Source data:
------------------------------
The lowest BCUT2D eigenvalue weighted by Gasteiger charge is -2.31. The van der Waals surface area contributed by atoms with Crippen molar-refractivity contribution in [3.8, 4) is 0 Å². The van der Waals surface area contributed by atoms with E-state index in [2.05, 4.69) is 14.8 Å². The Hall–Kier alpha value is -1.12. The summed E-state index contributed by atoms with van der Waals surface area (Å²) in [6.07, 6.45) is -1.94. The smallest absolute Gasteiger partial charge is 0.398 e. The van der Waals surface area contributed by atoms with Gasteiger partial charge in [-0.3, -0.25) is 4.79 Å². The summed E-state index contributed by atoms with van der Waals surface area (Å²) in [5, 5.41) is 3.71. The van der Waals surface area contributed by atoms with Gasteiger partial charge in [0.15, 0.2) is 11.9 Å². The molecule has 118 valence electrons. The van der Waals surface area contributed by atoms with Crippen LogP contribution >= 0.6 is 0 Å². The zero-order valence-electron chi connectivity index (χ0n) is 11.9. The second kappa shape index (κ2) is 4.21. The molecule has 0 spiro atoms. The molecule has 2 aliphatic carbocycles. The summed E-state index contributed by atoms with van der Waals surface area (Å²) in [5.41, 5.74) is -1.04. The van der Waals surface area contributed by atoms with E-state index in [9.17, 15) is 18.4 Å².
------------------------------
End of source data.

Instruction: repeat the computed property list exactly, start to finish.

The lowest BCUT2D eigenvalue weighted by Gasteiger charge is -2.31. The van der Waals surface area contributed by atoms with Crippen molar-refractivity contribution in [3.8, 4) is 0 Å². The van der Waals surface area contributed by atoms with E-state index in [2.05, 4.69) is 14.8 Å². The Hall–Kier alpha value is -1.12. The summed E-state index contributed by atoms with van der Waals surface area (Å²) in [6.07, 6.45) is -1.94. The smallest absolute Gasteiger partial charge is 0.398 e. The van der Waals surface area contributed by atoms with Gasteiger partial charge in [-0.3, -0.25) is 4.79 Å². The summed E-state index contributed by atoms with van der Waals surface area (Å²) in [5, 5.41) is 3.71. The van der Waals surface area contributed by atoms with Gasteiger partial charge in [0.15, 0.2) is 11.9 Å². The molecule has 118 valence electrons. The van der Waals surface area contributed by atoms with Crippen LogP contribution >= 0.6 is 0 Å². The zero-order valence-electron chi connectivity index (χ0n) is 11.9. The second kappa shape index (κ2) is 4.21. The molecule has 0 spiro atoms. The molecule has 2 aliphatic carbocycles. The summed E-state index contributed by atoms with van der Waals surface area (Å²) in [5.41, 5.74) is -1.04. The van der Waals surface area contributed by atoms with E-state index in [9.17, 15) is 18.4 Å².